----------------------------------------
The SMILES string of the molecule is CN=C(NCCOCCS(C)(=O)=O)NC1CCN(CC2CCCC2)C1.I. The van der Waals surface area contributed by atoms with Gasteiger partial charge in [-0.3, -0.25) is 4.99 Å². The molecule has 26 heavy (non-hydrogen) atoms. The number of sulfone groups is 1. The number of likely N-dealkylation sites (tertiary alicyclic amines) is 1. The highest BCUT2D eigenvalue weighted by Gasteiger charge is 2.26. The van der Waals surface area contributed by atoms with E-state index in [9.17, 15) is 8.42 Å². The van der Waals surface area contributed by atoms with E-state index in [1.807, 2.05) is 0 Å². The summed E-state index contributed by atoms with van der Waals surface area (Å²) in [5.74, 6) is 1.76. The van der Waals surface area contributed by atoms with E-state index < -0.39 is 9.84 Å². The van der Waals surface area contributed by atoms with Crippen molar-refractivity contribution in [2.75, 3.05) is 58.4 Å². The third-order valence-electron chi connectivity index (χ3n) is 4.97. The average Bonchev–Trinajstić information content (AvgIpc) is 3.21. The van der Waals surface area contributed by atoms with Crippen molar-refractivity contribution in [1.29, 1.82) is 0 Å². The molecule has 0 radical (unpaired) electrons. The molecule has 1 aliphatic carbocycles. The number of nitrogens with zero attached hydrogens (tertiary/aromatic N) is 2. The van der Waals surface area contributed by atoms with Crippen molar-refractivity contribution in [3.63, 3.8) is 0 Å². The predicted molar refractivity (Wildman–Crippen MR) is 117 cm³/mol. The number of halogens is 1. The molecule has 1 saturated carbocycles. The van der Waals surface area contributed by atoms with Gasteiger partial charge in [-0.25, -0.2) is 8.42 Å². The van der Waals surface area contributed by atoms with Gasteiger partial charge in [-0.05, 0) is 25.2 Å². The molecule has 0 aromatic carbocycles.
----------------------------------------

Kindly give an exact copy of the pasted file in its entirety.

The SMILES string of the molecule is CN=C(NCCOCCS(C)(=O)=O)NC1CCN(CC2CCCC2)C1.I. The van der Waals surface area contributed by atoms with Gasteiger partial charge in [-0.3, -0.25) is 4.99 Å². The molecule has 26 heavy (non-hydrogen) atoms. The number of sulfone groups is 1. The number of likely N-dealkylation sites (tertiary alicyclic amines) is 1. The highest BCUT2D eigenvalue weighted by Gasteiger charge is 2.26. The van der Waals surface area contributed by atoms with E-state index in [9.17, 15) is 8.42 Å². The van der Waals surface area contributed by atoms with E-state index in [1.807, 2.05) is 0 Å². The summed E-state index contributed by atoms with van der Waals surface area (Å²) in [5.74, 6) is 1.76. The van der Waals surface area contributed by atoms with E-state index < -0.39 is 9.84 Å². The van der Waals surface area contributed by atoms with Crippen molar-refractivity contribution in [2.75, 3.05) is 58.4 Å². The third-order valence-electron chi connectivity index (χ3n) is 4.97. The average Bonchev–Trinajstić information content (AvgIpc) is 3.21. The van der Waals surface area contributed by atoms with Crippen molar-refractivity contribution in [1.29, 1.82) is 0 Å². The molecule has 0 radical (unpaired) electrons. The molecule has 1 aliphatic carbocycles. The number of nitrogens with zero attached hydrogens (tertiary/aromatic N) is 2. The van der Waals surface area contributed by atoms with Crippen molar-refractivity contribution in [3.63, 3.8) is 0 Å². The predicted molar refractivity (Wildman–Crippen MR) is 117 cm³/mol. The number of halogens is 1. The molecule has 1 saturated carbocycles. The van der Waals surface area contributed by atoms with Gasteiger partial charge in [-0.25, -0.2) is 8.42 Å². The van der Waals surface area contributed by atoms with Gasteiger partial charge in [-0.05, 0) is 25.2 Å². The molecule has 0 aromatic carbocycles.